Water Audit California wishes to comment on the Brent Randol article in the Napa Register highlighting “salmon making their way up Putah Creek,” which outlined the admirable success from Solano County efforts at reestablishing salmonid populations. A similar project is just about to make its much-needed public launch in Napa County.
Unprecedented has become the word of our times; unprecedented heat, drought, wildfires, winds, storms, and floods, not to mention tornados and hurricanes in other parts of the country and around the world. As these realities confirm the climate crisis, are we in Napa County stepping up to take unprecedented action? Sadly, the answer remains no.
We see every day, with our own eyes, that water is in short supply. Water trucks crisscross the Valley making deliveries to customers with dry wells and empty reservoirs. The mainstem Napa River is more dry than wet above the tidal zone. Parts of it, like St. Helena at the Pope Street Bridge, are choked with algae. While we hope that the fishes found someplace to go, we know many of them did not.
As Napa Valley Subbasin groundwater resources stakeholders, we wish to bring the lack of management effectiveness by the Napa County Groundwater Sustainability Agency (GSA) to your attention. Since the submission of Napa’s Groundwater Sustainability Plan (GSP) in early 2022, signs of groundwater scarcity have been evident and the drought has continued. Yet the Napa Valley Subbasin GSA has shown no indication that they intend to manage groundwater in a way that addresses the unprecedented conditions facing our community.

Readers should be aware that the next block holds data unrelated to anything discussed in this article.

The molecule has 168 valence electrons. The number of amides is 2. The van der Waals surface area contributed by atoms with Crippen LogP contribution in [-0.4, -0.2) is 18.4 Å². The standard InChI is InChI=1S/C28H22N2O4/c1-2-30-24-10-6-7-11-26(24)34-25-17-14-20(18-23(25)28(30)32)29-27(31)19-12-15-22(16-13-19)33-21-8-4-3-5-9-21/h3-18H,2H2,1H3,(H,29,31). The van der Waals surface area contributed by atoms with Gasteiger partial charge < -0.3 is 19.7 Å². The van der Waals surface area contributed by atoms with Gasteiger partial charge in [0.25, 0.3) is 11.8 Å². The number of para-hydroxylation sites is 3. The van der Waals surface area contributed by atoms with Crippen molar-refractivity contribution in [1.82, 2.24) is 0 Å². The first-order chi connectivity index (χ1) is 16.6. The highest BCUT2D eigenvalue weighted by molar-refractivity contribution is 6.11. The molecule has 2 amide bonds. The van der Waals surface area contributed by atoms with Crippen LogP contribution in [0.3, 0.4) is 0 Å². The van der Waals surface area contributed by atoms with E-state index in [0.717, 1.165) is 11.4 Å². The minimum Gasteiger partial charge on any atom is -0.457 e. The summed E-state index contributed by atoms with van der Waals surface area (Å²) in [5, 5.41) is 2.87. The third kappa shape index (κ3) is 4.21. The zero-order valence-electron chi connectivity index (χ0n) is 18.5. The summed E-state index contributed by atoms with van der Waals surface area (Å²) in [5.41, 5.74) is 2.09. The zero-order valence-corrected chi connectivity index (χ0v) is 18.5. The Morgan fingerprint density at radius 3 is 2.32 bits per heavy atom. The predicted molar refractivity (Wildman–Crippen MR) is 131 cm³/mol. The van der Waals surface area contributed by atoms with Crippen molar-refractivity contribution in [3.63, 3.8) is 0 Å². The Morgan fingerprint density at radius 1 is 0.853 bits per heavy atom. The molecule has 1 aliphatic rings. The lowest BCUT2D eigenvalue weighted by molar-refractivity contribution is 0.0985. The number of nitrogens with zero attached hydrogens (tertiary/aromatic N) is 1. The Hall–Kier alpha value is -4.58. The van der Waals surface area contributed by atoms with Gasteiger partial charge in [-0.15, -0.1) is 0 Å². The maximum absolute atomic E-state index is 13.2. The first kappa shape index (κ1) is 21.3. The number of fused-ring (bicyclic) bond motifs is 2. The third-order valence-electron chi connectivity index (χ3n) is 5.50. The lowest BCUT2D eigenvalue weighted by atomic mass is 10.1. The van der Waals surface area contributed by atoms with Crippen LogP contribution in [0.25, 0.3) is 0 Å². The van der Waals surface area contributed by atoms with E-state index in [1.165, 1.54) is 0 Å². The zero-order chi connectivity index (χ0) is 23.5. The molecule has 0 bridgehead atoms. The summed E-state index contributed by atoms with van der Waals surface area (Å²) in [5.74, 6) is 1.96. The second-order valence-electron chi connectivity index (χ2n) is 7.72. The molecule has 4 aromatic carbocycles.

Thirteen waterways in Napa County once supported Central California Coast Steelhead at population densities of greater than one fish per square meter. Steelhead populations show evidence of decline in all thirteen waterways (Leidy et al 2005). In 1997, the National Marine Fisheries Service (NMFS) listed Central California Coast steelhead as a distinct evolutionary unit that is threatened with extinction.